The Writers' Intensives
It all started with a bagel. Toasted with cream cheese if you must know. And a coffee. Throw in roughly 300 writers and you've got a hallway full of mingle. The first writer I met was from London and the next from Las Vegas. That's SCBWI, baby. The real deal.
It continued with a panel of three editors (Courtney Bongiolatti from Simon and Schuster, Nancy Conescue from Little Brown and Michelle Nagler from Bloomsbury) discussing how to give and accept critique as well as answering questions from the SCBWI moderator, Aaron Hartzler.
Here's a breakdown of some important points:
Aaron: Every draft you send to an editor is a first draft
Courtney: Every editor and agent is different with different opinions.
Aaron: Once your book is acquired is when the real work begins.
Michelle: We are absolutely looking at the author's attitude and how they receive feedback. Sometimes, we are tough on the things we like the most because we want it to be great because the writer is so close.
Michelle: On revising, welcome to the big leagues. You have to be willing to get rid of a lot of what you write.
My first intensive was with Eddie Gamarra from The Gotham Group, located in Los Angeles. I sat with seven other writers, some YA, some picture book, it was an interesting mix of thinkers and opinions. Eddie provided clear critiques and sound advice. He made a point that is sticking with me. I'll paraphrase: Hollywood is fast paced and you must be able to narrow your book down to one sentence...an enticing soundbite that would catch the attention of a producer.
He also said something interesting about picture books. If the book is about a trauma, it doesn't have that "read it over again, Mommy" factor to it and probably won't get picked up simply because of the missing repeated-readability-factor, which translates to long shelf life and positive word of mouth. Think about it, what books do you remember your children wanting to read over and over and over again. Chances are, they weren't about the dog dying or losing a loved one. However, he also said that those books need to be written too, but would most likely get published at the smaller presses.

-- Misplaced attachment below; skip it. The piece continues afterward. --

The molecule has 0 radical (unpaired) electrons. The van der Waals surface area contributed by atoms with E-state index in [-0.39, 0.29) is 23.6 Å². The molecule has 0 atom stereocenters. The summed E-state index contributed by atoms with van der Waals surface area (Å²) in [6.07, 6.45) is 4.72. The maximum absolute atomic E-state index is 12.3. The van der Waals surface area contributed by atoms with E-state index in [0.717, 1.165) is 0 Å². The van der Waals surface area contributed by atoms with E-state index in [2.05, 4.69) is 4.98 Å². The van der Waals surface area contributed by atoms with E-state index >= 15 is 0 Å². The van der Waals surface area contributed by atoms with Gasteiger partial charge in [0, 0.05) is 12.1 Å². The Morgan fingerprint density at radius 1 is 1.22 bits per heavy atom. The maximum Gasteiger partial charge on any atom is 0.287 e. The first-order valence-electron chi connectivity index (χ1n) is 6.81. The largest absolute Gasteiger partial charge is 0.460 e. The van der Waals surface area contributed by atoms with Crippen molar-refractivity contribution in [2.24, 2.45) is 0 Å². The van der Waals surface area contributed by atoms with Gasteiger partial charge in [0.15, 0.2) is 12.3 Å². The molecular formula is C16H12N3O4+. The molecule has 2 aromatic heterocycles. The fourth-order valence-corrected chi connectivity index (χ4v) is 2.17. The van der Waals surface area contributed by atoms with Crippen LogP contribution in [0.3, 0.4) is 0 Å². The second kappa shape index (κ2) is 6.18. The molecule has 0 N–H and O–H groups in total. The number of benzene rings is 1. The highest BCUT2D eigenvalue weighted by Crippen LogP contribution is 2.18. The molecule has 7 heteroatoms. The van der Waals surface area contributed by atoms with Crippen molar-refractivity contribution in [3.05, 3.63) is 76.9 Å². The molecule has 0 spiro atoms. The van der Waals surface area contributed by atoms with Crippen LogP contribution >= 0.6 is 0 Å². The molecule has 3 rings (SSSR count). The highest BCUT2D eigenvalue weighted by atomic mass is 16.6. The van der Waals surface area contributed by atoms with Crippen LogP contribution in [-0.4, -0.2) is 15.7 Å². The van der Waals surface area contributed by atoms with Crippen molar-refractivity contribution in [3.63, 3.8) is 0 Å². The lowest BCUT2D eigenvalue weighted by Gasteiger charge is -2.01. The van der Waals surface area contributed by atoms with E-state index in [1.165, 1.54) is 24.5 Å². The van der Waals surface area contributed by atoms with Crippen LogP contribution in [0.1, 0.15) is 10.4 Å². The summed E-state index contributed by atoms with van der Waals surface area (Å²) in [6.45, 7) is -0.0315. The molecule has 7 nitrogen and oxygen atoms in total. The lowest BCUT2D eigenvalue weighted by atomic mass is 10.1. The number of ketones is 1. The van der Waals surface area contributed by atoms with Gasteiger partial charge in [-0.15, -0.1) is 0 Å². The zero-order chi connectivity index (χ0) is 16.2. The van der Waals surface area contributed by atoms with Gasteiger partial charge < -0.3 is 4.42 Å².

At the end he has us go around and say which manuscript would stay with us after we leave and why. He didn't pick mine, but two writers did. I am going to hold on to that.
My second intensive was with Courtney Bongiolatti from Simon and Schuster. She is also a straight shooter and I appreciate that. She gave her very clear critique with a touch of kindness, but never over-flowered anyone. The point that keeps sticking out from her is: The most important thing is to capture a child's voice when writing for children. A writer from this group made it a point to speak to me in the hall and tell me how much she liked my first 500 words. I am going to hold on to that.
Turns out an agent who has had one of my books was a table moderator for the second round of critiques. Said agent and I have corresponded via email for months now. I decided to introduce myself in a quiet moment. Quiet moments are nearly impossible when you are in the Grand Hyatt's main ballroom lobby with hundreds of other writers. But I found one. The exchange was as expected...sincere and kind.
I was in bed by 9:00 p.m. with a sore brain. It was as the title indicates, INTENSE. But it was a great experience, and I'd do it again in a heartbeat. Why? Because you have over an hour to sit with an industry insider, a big wig, and let them hear your writing. The moments to make personal connections or create opportunities for yourself are endless and oh-so-exciting.